Who is General McChrystal’s hashish dealer? Because that stank be good.
A top U.S. military commander offered a hint of optimism on the war in Afghanistan on Thursday by declaring, in contrast to other officials, that the security situation in the Central Asian state was no longer “deteriorating” but merely “serious.”
Gen. Stanley McChrystal’s assessment, a modest upgrade to the nine-year war, runs counter to that of officials in Afghanistan and other nations who say they worry the Taliban has expanded its influence and that the situation has become explosive.
McChrystal says he agrees the Taliban has made strides in recent months and said he is “not prepared to say we’ve turned a corner.” Even so, he told reporters, the Afghan government and U.S. forces are making enough progress to leave him more optimistic about the war than he was last summer, when he declared it backsliding.
So, according to iCasualties.org, during January—which is normally at least half as deadly than the previous summer—the U.S. experienced 45 combat deaths in Afghanistan. January of 2009 saw only 25. January of 2008? 14. Similarly, General McChrystal’s senior intelligence officer, General Michael Flynn, put out just six weeks ago a powerpoint (though he hates powerpoint!) that claims the Taliban not only can “sustain itself indefinitely,” but that its “organizational capabilities and operational reach are qualitatively and geographically expanding,” and that the “strength and ability of shadow governance [is] increasing.” Similarly, year after year the ability of humanitarian groups to deliver basic aid and sustainment to the population is increasingly restricted by the fighting.
In McChrystal’s universe, this is evidence not of continued backsliding, but of mere seriousness with hopeful progress. Where is this progress happening?
General McChrystal said the highly anticipated offensive to begin soon in Afghanistan’s southern Helmand Province would be a significant example of the improved partnership between foreign and Afghan security forces. Helmand is a focus of insurgent activity and the narcotics trade, and is viewed as a center of gravy in the allied counterinsurgency strategy because of its fertile river valley and significant population centers.
That slapping sound you just heard was my palm impacting upon my face. Despite all the assertion to the contrary, there is no evidence to support the claim that Helmand is vital to the insurgency, or that the heroin it grows is essential to Taliban financing (seriously: argh).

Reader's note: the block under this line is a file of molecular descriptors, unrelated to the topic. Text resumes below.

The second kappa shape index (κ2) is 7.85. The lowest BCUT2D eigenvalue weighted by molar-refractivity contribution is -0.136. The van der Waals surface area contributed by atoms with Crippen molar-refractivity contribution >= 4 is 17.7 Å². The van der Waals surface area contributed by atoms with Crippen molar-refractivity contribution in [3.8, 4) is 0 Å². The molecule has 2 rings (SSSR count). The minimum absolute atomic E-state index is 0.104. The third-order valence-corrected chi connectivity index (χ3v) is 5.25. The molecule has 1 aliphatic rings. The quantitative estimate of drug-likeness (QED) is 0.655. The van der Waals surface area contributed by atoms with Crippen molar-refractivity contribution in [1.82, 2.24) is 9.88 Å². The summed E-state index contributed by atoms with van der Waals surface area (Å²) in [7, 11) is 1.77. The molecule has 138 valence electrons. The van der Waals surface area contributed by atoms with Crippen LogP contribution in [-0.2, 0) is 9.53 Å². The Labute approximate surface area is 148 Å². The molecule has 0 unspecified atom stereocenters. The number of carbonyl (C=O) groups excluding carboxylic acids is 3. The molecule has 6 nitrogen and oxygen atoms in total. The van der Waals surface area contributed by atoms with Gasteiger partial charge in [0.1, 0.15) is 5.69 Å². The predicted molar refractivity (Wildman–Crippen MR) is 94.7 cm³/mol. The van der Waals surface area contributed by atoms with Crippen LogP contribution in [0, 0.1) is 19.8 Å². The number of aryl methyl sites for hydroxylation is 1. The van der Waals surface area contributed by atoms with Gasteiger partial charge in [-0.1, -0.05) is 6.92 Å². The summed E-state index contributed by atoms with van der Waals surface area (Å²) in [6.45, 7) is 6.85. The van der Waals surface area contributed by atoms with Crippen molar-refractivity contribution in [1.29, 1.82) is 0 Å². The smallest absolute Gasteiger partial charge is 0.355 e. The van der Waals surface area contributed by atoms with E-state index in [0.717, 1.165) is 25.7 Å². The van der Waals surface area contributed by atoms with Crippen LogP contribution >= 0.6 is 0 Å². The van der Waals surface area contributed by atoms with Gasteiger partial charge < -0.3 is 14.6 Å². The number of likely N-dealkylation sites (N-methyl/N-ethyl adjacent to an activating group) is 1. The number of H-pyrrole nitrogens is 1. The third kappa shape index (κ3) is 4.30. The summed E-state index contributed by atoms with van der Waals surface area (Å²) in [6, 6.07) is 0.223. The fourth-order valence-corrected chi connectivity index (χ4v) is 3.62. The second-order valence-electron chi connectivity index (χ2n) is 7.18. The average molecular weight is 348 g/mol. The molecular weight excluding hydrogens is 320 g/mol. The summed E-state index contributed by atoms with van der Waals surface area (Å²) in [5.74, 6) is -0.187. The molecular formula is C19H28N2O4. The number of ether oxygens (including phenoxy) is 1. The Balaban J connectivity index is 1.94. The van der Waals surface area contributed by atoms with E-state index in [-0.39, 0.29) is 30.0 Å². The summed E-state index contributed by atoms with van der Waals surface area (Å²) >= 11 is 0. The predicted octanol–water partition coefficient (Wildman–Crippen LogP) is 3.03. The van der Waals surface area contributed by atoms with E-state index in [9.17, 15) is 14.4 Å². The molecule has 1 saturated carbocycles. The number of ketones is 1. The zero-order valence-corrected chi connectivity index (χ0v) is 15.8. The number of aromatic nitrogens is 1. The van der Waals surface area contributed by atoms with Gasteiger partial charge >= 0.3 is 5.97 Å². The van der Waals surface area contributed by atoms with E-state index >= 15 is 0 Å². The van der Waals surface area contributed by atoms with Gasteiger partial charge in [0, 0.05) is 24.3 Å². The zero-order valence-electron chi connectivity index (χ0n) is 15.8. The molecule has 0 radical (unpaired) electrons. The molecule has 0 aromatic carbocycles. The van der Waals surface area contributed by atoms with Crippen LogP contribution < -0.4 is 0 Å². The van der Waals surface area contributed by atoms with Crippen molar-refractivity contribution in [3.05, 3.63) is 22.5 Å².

Most importantly: where are all the significant population centers in Helmand? For some reason—hint hint, shining minds at CNAS—the myth persists that Helmand is somehow a major center of commerce with a high population density… when nothing is further than the truth. According to the Central Statistics Organization, in 2009 Helmand province had approximately 835,000 people. Neighboring Kandahar province, which unlike Helmand contains an actual city and actual importance to most Pashtuns, has about one million people.
Other provinces with more people, bigger, more established cities under threat, and actively deteriorating security include Kunduz (pop. approx. 900,000), Ghazni (pop. approx. 1.1 million), even Takhar (pop. approx. 860,000). And we’re not even talking about population density—Takhar, for example, is a far smaller province than Helmand, with more people, a major city almost the same size as Helmand’s capital Lashkar Gah, and a steadily deteriorating safety record in an area once considered perfectly safe and permissable.
That safe areas in the north are being thrown to the wolves while we send wave after wave after wave after wave of soldiers at a barely stalemated situation in Helmand—that we can’t even muster up a few thousand more troops to arrest the appalling deteriorating in Kandahar—is unforgivable when the commander of ISAF is running to the newspapers declaring province. There is no discernable metric out there—overall civilian casualties, Coalition casualties, security incidents, IEDs emplacements, governance intiatives—that have trended in a positive direction (the only metric I know of to be trending positively is Coalition-induced civilian casualties). And yet there General McChrystal is, talking of progress and how we’re no longer backsliding.
To conclude: why would I accuse Petraeus 2.0 of smoking the marijuana? Because it is a more comforting assumption—the man who sleeps in his office and eats one meal a day is human in some part of his life—than the more obvious one, which is that he is misleading us to continue support for a war he has lost control of. Now there could be some magical data out there that indicates we’re secretly learning from our mistakes and trying to capitalize on successes and not just mindlessly repeating the same four things over and over again… but it’s nowhere I can find it, not on the Internet. How disappointing.
Update: Michael Cohen points out that McChrystal is directly contradicting his own metrics for success. Good for him, I say.